MandyH

Sax-Mad fiend!
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I play both sitting and standing with no problems, certainly not for my right hand.
I have extended the Bflat little left finger key with some sugru, as I struggled to stretch to reach it consistently.

However, inspite of my 5ft6 stature, I have remarkably long arms and legs (32" inside leg), my finger tips come to about 3" above my knees when standing straight! This is the cause of the name calling when I was in secondary school (those grammar school boys were just too clever for their own good), so I may be just the shape my bari needs! :)))

thought I'd attach a couple of photos:

the first of me playing my bari, the second showing my right arm straight down my bari, as you can see, I have more than enough arm length :welldone :w00t:

View attachment 2165
 

kevgermany

ex Landrover Nut
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Ta. Another difference is immediately obvious - your neck has a tighter bend, mine must be about 70 degrees, not the right angle I see on yours. So as soon as I try to get the mouthpiece angle right in my mouth, the base of the sax has to push away and this increases the right arm stretch. If that was my bari, the mouthpiece would be up by your nose.

Another pointer towards a sitter...
 

Ivan

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A very useful discussion and yet another bit of information to fill my gulf in sax-related knowledge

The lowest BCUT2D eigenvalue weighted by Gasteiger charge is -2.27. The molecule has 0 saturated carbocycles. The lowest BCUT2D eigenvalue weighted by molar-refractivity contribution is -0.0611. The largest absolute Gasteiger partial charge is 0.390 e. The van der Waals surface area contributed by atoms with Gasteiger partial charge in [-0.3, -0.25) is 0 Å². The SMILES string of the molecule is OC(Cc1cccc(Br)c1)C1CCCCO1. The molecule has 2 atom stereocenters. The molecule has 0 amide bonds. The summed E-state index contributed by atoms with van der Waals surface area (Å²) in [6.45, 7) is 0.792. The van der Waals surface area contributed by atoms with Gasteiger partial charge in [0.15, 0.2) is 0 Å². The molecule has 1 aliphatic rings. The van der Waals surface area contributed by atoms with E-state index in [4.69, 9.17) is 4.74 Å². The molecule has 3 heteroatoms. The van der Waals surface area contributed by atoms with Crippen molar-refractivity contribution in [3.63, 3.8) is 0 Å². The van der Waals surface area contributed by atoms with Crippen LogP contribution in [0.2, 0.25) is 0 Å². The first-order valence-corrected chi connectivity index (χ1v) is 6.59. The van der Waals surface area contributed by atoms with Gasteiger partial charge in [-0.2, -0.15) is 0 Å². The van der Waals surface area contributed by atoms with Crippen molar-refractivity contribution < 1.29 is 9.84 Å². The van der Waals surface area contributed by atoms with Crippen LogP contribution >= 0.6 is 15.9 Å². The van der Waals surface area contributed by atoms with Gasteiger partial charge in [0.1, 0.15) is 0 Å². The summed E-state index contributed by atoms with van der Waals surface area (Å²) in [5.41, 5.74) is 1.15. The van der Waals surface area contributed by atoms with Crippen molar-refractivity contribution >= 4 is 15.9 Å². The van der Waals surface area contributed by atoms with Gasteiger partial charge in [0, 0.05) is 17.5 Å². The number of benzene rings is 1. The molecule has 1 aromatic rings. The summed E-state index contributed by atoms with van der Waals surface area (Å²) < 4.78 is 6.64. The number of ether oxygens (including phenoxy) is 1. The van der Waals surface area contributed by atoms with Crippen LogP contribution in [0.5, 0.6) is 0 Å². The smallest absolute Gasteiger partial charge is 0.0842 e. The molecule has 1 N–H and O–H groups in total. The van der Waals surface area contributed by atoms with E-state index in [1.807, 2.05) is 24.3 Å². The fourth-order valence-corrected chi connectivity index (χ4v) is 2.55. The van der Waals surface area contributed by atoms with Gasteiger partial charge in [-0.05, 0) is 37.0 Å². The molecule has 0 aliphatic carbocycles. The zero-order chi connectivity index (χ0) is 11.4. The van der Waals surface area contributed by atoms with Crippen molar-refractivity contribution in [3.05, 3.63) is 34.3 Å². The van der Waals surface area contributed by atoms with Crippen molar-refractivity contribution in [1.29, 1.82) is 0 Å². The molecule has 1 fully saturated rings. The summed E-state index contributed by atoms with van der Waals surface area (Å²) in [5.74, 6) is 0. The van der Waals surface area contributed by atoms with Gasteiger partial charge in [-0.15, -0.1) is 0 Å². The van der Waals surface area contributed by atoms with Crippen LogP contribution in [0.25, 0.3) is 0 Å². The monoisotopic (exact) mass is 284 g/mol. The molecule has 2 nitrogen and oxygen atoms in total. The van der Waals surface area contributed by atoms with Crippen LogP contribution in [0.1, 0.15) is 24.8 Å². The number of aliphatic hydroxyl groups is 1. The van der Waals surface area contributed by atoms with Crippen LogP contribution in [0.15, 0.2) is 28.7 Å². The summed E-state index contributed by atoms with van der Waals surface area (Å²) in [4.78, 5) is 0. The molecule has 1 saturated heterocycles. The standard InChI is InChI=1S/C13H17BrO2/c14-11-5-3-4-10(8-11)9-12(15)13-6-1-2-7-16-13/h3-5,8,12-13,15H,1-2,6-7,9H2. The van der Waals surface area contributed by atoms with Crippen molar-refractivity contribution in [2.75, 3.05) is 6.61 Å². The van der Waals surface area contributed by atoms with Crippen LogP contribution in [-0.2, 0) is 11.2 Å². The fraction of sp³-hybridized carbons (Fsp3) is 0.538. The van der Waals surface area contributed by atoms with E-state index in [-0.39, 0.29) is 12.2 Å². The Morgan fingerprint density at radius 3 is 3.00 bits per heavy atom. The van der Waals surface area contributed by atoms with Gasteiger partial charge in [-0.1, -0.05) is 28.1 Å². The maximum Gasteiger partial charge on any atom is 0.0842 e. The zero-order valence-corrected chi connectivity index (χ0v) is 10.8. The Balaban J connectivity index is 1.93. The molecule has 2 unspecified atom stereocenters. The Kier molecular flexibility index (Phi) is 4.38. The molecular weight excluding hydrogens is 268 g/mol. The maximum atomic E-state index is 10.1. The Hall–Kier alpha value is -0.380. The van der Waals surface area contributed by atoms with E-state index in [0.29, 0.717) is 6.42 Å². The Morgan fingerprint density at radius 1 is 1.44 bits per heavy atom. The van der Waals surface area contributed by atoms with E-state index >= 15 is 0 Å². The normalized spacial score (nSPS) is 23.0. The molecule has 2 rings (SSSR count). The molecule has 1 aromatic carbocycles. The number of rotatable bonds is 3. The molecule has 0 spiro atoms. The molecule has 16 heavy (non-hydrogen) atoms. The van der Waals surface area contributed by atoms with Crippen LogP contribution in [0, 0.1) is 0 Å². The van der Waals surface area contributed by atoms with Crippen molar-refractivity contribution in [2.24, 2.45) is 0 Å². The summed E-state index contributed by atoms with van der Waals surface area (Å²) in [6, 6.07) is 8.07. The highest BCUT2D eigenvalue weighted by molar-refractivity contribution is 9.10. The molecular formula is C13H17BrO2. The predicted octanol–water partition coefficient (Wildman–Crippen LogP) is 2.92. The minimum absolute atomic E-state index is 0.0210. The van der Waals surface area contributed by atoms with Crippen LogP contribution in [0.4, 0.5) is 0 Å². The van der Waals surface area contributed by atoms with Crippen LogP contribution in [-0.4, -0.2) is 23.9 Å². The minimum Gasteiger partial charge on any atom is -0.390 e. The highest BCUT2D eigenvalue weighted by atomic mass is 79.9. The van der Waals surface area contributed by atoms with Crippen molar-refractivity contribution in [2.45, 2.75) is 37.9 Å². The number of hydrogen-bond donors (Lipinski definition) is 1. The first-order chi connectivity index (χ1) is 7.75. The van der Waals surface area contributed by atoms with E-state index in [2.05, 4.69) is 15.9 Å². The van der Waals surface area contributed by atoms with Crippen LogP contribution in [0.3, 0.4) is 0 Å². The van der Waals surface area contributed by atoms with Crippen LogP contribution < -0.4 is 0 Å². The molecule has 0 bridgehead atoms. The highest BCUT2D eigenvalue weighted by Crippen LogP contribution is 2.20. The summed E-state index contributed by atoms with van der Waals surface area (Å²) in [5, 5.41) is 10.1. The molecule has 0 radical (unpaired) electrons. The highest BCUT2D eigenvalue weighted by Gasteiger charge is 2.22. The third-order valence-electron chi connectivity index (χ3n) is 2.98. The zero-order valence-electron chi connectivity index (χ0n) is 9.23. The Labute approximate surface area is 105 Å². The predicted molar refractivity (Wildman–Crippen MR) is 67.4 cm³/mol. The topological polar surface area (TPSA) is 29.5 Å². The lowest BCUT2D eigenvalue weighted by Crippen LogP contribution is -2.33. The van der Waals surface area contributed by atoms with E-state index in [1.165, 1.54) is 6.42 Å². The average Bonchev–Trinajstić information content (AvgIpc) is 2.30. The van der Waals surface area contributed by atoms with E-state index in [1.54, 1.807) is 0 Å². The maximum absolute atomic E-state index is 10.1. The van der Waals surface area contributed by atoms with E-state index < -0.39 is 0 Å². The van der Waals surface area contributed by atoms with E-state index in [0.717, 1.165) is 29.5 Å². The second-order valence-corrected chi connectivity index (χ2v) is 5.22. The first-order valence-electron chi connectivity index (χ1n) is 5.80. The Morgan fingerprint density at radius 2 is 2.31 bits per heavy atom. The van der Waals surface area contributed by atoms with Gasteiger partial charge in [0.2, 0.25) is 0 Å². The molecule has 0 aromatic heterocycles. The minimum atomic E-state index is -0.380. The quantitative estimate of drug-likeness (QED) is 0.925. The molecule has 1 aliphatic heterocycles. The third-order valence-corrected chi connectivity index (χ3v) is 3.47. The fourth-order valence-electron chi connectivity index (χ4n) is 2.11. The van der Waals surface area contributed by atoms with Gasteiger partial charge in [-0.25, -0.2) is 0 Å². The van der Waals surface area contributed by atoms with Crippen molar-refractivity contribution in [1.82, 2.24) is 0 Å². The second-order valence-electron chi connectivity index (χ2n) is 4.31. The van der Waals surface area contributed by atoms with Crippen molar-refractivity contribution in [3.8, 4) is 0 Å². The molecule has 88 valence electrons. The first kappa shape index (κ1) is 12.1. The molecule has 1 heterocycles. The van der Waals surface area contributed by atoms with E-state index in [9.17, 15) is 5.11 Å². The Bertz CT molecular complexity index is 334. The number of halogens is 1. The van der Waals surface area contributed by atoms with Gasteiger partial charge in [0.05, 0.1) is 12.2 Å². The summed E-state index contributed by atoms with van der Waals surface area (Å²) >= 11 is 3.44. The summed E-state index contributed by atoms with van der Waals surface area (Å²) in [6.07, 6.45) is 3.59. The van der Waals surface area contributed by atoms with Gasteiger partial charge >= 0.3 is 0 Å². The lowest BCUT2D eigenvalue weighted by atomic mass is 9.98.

dooce

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Daventry
Ta. Another difference is immediately obvious - your neck has a tighter bend, mine must be about 70 degrees, not the right angle I see on yours. So as soon as I try to get the mouthpiece angle right in my mouth, the base of the sax has to push away and this increases the right arm stretch. If that was my bari, the mouthpiece would be up by your nose.

Another pointer towards a sitter...

So wouldn't replacing your shallow angle neck with a standard 90 degree one just solve your problem?
 

kevgermany

ex Landrover Nut
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So wouldn't replacing your shallow angle neck with a standard 90 degree one just solve your problem?

Good idea, may well do, and I'm thinking about it. I think I'll have a word with the instrument builder. Neck socket needs a bit of attention, so it's probably a good time to do it.
 

Colin the Bear

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Burnley bb9 9dn
It would appear that like the sop with two necks there's an alternative for the baritone a sitting neck and a standing neck. Who'd a thought. More bleedin' kit to buy. I wonder if it affects the sound.
 
Messages
51
It might be with the neck. Get a smaller neck (one not as long) and try it. It gives the Bari sax "more room", and it won't be jammed up in your face, no mater how tall one is. It also makes the right hand, especially the right pinky on a low c, more easy to reach. So if you want, try that and see what happens